Arizona’s diverse landscape makes it a beautiful state to explore on foot. You can hike through saguaros in the desert or ponderosa pines in the mountains, depending on where your travels take you.
The day hikes selected here offer access to some of the most interesting natural features in Arizona. Canyons, mesas, volcanoes, bizarre rock formations, and plant life you can only find in the Sonoran Desert make this an incredible place to stretch your legs.
Many of these are easy hikes that can be done by anyone. A couple are epic, bucket-list hikes that the average hiker may not want to undertake.
Grand Canyon National Park
Grand Canyon National Park, located in northwestern Arizona, is the 15th site in the United States to have been named as a national park. The park’s central feature is the Grand Canyon, a gorge of the Colorado River, which is often considered one of the Wonders of the World.
While this year might be an exception, typically the busiest months at the Grand Canyon occur in the summertime from June to the end of August. During this time period, popular lookouts, scenic drives, and points of interest can be pretty crowded. If you’d prefer to avoid the crowds in the summer, head to the North Rim for a more secluded experience.
Echo Canyon Trail, Chiricahua National Monument
This land of rock pinnacles high above the desert is an independent mountain range, off on its own, known as a sky island. Hiking here, along the ridges and through the canyons, among the towering stone structures, is unique in Arizona.
The most popular trail is Echo Canyon Trail, a 3.5-mile loop trail with an elevation gain of 454 feet, which takes you through the heart of some of the most scenic landscapes.
The trail runs through narrow passages, between the spires and through a slot in the rocks known as “wall street.” Following along a mountainside for a considerable distance, you can look across to the pinnacles glowing in the late afternoon sun.
If you are interested in a longer hike, the Big Loop links several trails, including a portion of Echo Trail, to form a seven-mile hike.
Another short but spectacular walk in Arizona is the much photographed, Antelope Canyon. This slot canyon, with narrow twisting walls that allow shafts of light to penetrate through from high above, is a photographer’s dream destination.
You need to take a tour to get here, but the process is incredibly simple. It’s only a short ride out to the opening of the slot canyon, where you can wander through the canyon and back at your own pace, with a guide along for safety.
The walk through the slot canyon and back is only a half-mile, and the ground is flat.
Antelope Canyon is located near the town of Page in Northern Arizona. If you are staying in Flagstaff, you can visit Antelope Canyon and other sites on an organized tour of Antelope Canyon and hike to Horseshoe Bend, another interesting area of the country.
If you’ve wandered through a photo gallery in Arizona, in addition to having seen shots of Antelope Canyon, you’ve probably also noticed photos of the Wave, a swirling orange sandstone landscape that looks like a stone wave. This natural feature is found in Paria Canyon, which contains the Coyote Buttes Special Management Area.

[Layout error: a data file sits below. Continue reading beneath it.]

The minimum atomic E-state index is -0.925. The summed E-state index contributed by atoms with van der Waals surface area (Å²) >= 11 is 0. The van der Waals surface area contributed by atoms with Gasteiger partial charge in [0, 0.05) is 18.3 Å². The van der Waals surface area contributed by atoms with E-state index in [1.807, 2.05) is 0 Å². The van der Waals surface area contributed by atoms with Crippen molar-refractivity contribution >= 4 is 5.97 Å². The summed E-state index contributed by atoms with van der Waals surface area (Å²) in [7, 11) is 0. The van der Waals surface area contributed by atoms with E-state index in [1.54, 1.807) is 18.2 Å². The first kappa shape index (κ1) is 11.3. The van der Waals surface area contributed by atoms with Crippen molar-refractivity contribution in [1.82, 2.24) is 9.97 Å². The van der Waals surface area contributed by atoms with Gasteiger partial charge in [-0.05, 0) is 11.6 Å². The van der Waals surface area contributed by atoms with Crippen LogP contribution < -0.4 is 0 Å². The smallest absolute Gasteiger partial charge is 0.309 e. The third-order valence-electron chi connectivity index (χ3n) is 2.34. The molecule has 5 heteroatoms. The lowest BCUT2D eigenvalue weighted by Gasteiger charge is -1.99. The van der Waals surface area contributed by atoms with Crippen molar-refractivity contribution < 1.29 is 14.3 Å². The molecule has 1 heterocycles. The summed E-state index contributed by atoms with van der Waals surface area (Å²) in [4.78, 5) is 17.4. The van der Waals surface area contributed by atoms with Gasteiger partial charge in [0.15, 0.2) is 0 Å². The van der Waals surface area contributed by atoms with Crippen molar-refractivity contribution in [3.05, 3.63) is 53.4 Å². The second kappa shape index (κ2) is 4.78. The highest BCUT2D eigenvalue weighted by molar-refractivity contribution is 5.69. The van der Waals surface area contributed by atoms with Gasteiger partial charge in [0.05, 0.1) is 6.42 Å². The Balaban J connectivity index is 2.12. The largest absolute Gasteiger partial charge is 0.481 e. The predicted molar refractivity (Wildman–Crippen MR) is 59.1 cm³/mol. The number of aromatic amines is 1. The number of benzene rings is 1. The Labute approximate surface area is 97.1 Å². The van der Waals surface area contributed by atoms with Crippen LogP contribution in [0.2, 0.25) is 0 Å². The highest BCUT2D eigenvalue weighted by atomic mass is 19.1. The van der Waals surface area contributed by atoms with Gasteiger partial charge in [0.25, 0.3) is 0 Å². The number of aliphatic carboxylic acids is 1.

While the Wave is the most famous hike here, you can find a number of other great hikes in this area as well.
To hike to the Wave, which is a modest 5.5-mile day hike, you need a special permit for Coyote Buttes North, and it can be very difficult to obtain due to the lottery system and the reduced number of visitors they allow into the area each day. You can apply for a permit four months in advance.
No motorized vehicles are allowed in the area, including drones.
Humphreys Peak Summit
Enjoy a spectacular view of east and west side of Humphrey’s Peak, the highest point in Arizona at 12,637 feet.
If you think you might only get one chance to hike Humphreys Peak in your life, I recommend this hike so that you can have a unique view experience of the east and west sides of the Peaks. This is a shuttle hike of Humphreys Peak which combines the Humphreys Peak Trail and the Humphreys via Inner Basin hike.
After soaking in the views from the highest point in Arizona, turn around and hike 1 mile back to Humphreys Saddle. Finally, continue down the Humphreys Summit Trail toward Snowbowl for the final 4.1 miles. After finishing the hike you can camp at Freidlein Prairie Dispersed Camping. The scenery of this campground is peaceful and It sits in a grove of pines.
In the fable of The Tortoise and the Hare, Aesop cautioned us to temper our “need for speed,” because “slow and steady wins the race.” In the case of the Horseshoe Bend Overlook, slow and steady doesn’t necessarily win any race, but taking a gradual, more mindful approach to this now-iconic symbol of the American Southwest will give the viewer a better appreciation for the true complexity of the area’s geology. And that, in my book, is definitely one for the “win” column!
As you crest the hill, the trail begins to undulate and you’ll notice the tone of the landscape has taken on more jagged, sloping characteristics. Whitish gravel and chunks of sand also make an appearance. These are remnants of the calcite, or limestone layer that was once here. The diagonal stripes in the rock formations tell the story of how the sand dunes were petrified, yet retained their former shape as minerals, rain and snow changed their molecular composition over the course of 20 million years.